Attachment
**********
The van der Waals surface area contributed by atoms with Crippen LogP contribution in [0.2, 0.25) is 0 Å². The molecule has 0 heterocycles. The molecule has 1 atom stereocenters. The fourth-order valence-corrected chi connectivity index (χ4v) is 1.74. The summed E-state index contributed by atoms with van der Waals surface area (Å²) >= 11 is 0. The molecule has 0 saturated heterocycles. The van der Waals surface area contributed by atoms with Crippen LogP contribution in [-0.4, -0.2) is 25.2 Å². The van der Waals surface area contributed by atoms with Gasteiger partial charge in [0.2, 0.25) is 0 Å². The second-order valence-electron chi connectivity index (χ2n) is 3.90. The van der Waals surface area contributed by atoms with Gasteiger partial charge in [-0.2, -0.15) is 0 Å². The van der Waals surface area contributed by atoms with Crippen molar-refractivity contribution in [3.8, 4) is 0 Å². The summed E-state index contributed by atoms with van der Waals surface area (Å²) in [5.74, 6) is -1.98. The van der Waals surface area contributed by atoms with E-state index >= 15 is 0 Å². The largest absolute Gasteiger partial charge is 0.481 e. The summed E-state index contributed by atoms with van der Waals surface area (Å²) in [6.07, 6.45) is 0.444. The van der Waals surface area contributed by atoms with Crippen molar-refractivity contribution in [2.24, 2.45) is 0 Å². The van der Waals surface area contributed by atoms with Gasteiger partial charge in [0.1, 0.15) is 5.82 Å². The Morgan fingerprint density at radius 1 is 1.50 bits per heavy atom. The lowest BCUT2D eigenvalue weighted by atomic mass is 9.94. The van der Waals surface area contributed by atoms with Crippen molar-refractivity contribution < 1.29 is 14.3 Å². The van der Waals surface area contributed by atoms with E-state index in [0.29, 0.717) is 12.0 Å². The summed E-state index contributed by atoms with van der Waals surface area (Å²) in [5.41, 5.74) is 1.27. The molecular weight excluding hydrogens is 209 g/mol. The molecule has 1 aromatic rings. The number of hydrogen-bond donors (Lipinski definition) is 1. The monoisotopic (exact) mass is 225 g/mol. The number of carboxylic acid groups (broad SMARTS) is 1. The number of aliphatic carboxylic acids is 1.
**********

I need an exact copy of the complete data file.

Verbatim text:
The van der Waals surface area contributed by atoms with Crippen LogP contribution in [0.2, 0.25) is 0 Å². The molecule has 0 heterocycles. The molecule has 1 atom stereocenters. The fourth-order valence-corrected chi connectivity index (χ4v) is 1.74. The summed E-state index contributed by atoms with van der Waals surface area (Å²) >= 11 is 0. The molecule has 0 saturated heterocycles. The van der Waals surface area contributed by atoms with Crippen LogP contribution in [-0.4, -0.2) is 25.2 Å². The van der Waals surface area contributed by atoms with Gasteiger partial charge in [0.2, 0.25) is 0 Å². The second-order valence-electron chi connectivity index (χ2n) is 3.90. The van der Waals surface area contributed by atoms with Gasteiger partial charge in [-0.2, -0.15) is 0 Å². The van der Waals surface area contributed by atoms with Crippen molar-refractivity contribution in [3.8, 4) is 0 Å². The summed E-state index contributed by atoms with van der Waals surface area (Å²) in [5.74, 6) is -1.98. The van der Waals surface area contributed by atoms with E-state index >= 15 is 0 Å². The largest absolute Gasteiger partial charge is 0.481 e. The summed E-state index contributed by atoms with van der Waals surface area (Å²) in [6.07, 6.45) is 0.444. The van der Waals surface area contributed by atoms with Crippen molar-refractivity contribution in [2.24, 2.45) is 0 Å². The van der Waals surface area contributed by atoms with Gasteiger partial charge in [0.1, 0.15) is 5.82 Å². The Morgan fingerprint density at radius 1 is 1.50 bits per heavy atom. The lowest BCUT2D eigenvalue weighted by atomic mass is 9.94. The van der Waals surface area contributed by atoms with Crippen molar-refractivity contribution < 1.29 is 14.3 Å². The van der Waals surface area contributed by atoms with E-state index in [0.29, 0.717) is 12.0 Å². The summed E-state index contributed by atoms with van der Waals surface area (Å²) in [5.41, 5.74) is 1.27. The molecular weight excluding hydrogens is 209 g/mol. The molecule has 1 aromatic rings. The number of hydrogen-bond donors (Lipinski definition) is 1. The monoisotopic (exact) mass is 225 g/mol. The number of carboxylic acid groups (broad SMARTS) is 1. The number of aliphatic carboxylic acids is 1.